Flint, MI – During the Flint City Council meeting on March 13, council voted to purchase a new fire truck, rename West Boulevard Park and allocate money to the rehabilitation of Saginaw Street’s bricks.
The meeting, which lasted about three and a half hours, used council’s new rules adopted on Feb. 27.
Under the new rules, council was able to vote on a “consent agenda,” meaning the council could vote on minutes, communications, appointments, resolutions, licenses and ordinances in just one vote with no discussion.
Last night, council used the consent agenda rule to pass nearly 20 agenda items with one vote and no discussion, only separating three items for further review.
The consent agenda passed 8-0, with Councilman Eric Mays absent at the time of the vote.
Here’s what else happened at the body’s March 13 meeting:
No raise for Flint’s city administrator
At council’s prior Feb. 27 meeting, City Administrator Clyde Edwards said he makes $99,000 a year. In a proposed new job description, the salary of the city administrator could be a minimum of $99,000 and a maximum of $150,000.
However, council voted the proposal down with a 6-3 vote. Councilwomen Allie Herkenroder, Eva Worthing and Judy Priestley all voted yes.
In discussion, Herkenroder made similar arguments to the last meeting, saying that if Flint is going to attract and retain talent in city positions, then it has to offer competitive salaries.
“We need to make sure that we are looking to the future for this city, and we need to continue to make sure that our wages reflect that,” she said.
Eddie Smith, the city’s Director of Human Resources, said it’s normal to look at job descriptions regularly to make sure they’re competitive.
“It’s not unusual to look at job descriptions each year,” he told the council.
However, most councilmembers were not supportive of the proposed change.
Councilman Quincy Murphy said he liked Edwards, but it was just “bad timing” because other city personnel should get pay raises first.
Mays echoed Murphy’s sentiment, saying it’s bad timing to get a raise so close to budget approval time. However, he also said that he doesn’t think Edwards has done a good enough job to get a $150,000 salary.
Councilwoman Tonya Burns also said she doesn’t think it’s a good time for the city administrator to ask for a raise.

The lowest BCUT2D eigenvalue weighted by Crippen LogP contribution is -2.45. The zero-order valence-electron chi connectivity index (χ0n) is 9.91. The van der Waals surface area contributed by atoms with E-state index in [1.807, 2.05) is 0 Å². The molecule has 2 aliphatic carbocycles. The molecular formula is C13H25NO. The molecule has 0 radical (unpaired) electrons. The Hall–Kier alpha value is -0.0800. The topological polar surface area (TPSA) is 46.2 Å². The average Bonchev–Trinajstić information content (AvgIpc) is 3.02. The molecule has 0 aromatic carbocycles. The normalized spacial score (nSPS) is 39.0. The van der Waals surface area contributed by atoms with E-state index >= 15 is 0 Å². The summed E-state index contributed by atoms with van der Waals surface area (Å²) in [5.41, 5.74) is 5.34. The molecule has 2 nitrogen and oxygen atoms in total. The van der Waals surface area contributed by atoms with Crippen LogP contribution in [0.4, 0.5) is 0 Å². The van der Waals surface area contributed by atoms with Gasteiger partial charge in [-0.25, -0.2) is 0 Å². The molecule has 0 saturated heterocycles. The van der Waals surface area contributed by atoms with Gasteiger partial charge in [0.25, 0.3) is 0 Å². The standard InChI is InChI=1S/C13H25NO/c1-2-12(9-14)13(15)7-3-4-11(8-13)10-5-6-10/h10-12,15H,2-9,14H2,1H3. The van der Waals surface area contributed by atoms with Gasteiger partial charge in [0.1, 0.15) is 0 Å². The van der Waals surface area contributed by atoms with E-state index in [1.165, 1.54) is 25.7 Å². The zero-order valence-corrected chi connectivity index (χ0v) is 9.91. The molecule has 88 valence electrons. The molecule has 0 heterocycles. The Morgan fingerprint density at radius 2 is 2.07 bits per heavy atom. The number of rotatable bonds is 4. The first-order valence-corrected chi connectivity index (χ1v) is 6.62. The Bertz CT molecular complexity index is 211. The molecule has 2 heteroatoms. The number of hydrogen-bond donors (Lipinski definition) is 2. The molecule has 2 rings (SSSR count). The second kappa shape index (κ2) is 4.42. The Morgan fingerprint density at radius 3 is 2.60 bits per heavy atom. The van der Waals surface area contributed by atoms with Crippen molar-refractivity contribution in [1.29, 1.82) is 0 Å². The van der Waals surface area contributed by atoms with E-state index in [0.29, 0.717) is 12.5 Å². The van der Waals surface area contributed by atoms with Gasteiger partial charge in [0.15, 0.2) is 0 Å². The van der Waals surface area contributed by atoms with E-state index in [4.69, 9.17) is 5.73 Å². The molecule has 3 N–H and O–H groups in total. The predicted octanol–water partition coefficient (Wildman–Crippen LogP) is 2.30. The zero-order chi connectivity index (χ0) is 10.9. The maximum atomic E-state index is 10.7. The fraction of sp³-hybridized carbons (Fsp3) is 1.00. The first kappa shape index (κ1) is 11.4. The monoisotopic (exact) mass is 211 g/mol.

“We should be taking care of the people first,” she said.
A ‘monthly allowance’ for Flint children
In the special affairs committee meeting that took place before the council meeting, Dr. Mona Hanna-Attisha, the pediatrician whose research is credited with helping expose the Flint water crisis, proposed the idea of an allowance for families with young children in Flint.
Hanna-Attisha said that the root of so many problems for kids is poverty because it affects health, education and more.
Flint is the poorest city in the state and there are areas where 80-100% of kids grow up in poverty, she said.
“We don’t have to just shrug our shoulders anymore,” Hanna-Attisha told councilmembers.
She said she’d like the city to give every pregnant mom and every child through their first year of life a monthly allowance. She suggested the allowance would be a one-time prenatal allowance of $1,500 and then a monthly allowance of $500 a month.
Pregnancy and infancy tend to be when a family is the poorest, she said, but it’s also when the child’s brain develops the most.
“If you had to pick a most critical time in the development of a child it’s that first year of life, and that’s when families are the most poor,” she said.
Hanna-Attisha added that an allowance could also increase civic engagement and might encourage people to stay in or move to Flint. It could also help boost the local economy by giving people more money to spend locally, she said.
Hanna-Attisha said she is in the process of submitting an ARPA application for such a program. To make it happen, she estimated she would need $10 million per year, proposing the city would participate for five years.
In response, Worthing shared a personal story, noting that her own kids had needed a special formula when they were young, costing $500 a month. She added that she was supportive of the idea.
Burns said people who live in poverty live with issues like paying for diapers, no money for school uniforms and no money for food.
“We have to invest in the children,” she said.
Saginaw Street brick project
In an update to the long-promised Saginaw Street brick rehabilitation, the council voted 8-0 to increase funding to the project. Mays abstained.
Flint’s Department of Public Works Director Michael Brown said the bricks on Saginaw Street in downtown Flint were first installed with trolleys in 1903. Then, the trolleys were removed in 1935 and new bricks were installed.
City Engineer Mark Adas added there was also some minor work done on the bricks in the 1970s.